Computational fluency is the ability to think flexibly in order to choose appropriate strategies to solve problems accurately and efficiently.
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The equal-sets or equal-groups model lends itself to sorting a variety of concrete objects into equal groups and reinforces the concept of multiplication as a way to find the total number of items in a collection of groups, with the same amount in each group, and the total number of items can be found by repeated addition or skip counting. [Graphic cannot be reproduced.]
The number line model can be used to solve a multiplication problem such as 3 x 6. This is represented on the number line by three jumps of six or six jumps of three, depending on the context of the problem. [Graphic cannot be reproduced.]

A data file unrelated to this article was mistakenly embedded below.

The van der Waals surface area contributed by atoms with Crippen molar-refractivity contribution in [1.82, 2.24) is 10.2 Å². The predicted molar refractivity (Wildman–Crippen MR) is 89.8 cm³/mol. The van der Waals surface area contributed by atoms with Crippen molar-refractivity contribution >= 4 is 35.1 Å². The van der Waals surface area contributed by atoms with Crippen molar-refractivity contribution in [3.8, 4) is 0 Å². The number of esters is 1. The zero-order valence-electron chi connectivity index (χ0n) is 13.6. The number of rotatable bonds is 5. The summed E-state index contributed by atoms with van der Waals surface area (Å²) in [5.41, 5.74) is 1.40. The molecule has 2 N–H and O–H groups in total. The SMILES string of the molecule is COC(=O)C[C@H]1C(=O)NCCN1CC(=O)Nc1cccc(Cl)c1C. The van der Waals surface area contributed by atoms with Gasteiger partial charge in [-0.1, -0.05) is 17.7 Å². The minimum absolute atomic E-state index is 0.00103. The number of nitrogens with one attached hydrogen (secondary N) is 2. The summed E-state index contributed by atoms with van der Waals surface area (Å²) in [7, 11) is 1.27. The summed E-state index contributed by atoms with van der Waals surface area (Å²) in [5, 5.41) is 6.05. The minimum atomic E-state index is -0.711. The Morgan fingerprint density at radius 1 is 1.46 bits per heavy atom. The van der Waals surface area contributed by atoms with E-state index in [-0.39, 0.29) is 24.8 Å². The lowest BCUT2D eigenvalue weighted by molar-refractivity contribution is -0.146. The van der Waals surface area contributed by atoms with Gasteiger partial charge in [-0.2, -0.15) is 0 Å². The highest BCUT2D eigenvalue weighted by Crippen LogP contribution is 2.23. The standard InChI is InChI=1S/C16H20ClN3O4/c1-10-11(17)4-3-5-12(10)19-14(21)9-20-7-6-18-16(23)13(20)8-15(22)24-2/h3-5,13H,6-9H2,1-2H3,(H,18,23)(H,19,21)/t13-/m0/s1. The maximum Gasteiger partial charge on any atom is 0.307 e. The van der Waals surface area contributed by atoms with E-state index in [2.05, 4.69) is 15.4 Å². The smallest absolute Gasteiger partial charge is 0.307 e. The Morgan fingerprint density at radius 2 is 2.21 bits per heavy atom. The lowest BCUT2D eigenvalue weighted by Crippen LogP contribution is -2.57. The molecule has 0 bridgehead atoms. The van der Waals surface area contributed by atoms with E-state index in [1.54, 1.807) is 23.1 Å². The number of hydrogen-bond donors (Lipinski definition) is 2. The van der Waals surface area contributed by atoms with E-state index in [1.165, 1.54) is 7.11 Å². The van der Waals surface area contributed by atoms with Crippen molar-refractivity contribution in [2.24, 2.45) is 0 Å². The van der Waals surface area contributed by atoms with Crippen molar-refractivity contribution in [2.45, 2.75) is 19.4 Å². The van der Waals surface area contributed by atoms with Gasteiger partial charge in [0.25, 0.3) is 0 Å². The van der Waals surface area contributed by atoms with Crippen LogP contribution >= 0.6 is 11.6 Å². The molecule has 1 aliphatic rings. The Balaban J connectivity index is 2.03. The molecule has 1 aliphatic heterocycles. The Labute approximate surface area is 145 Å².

Dot patterns should be presented in both regular and irregular arrangements. This will help students to understand that numbers are made up of parts, and will later assist them in combining parts as well as counting on. [Graphic cannot be reproduced.]
Single-step refers to the least number of steps necessary to solve a problem.
The array model, consisting of rows and columns (e.g., three rows of four columns for a 3-by-4 array), helps build an understanding of the commutative property. [Graphic cannot be reproduced.]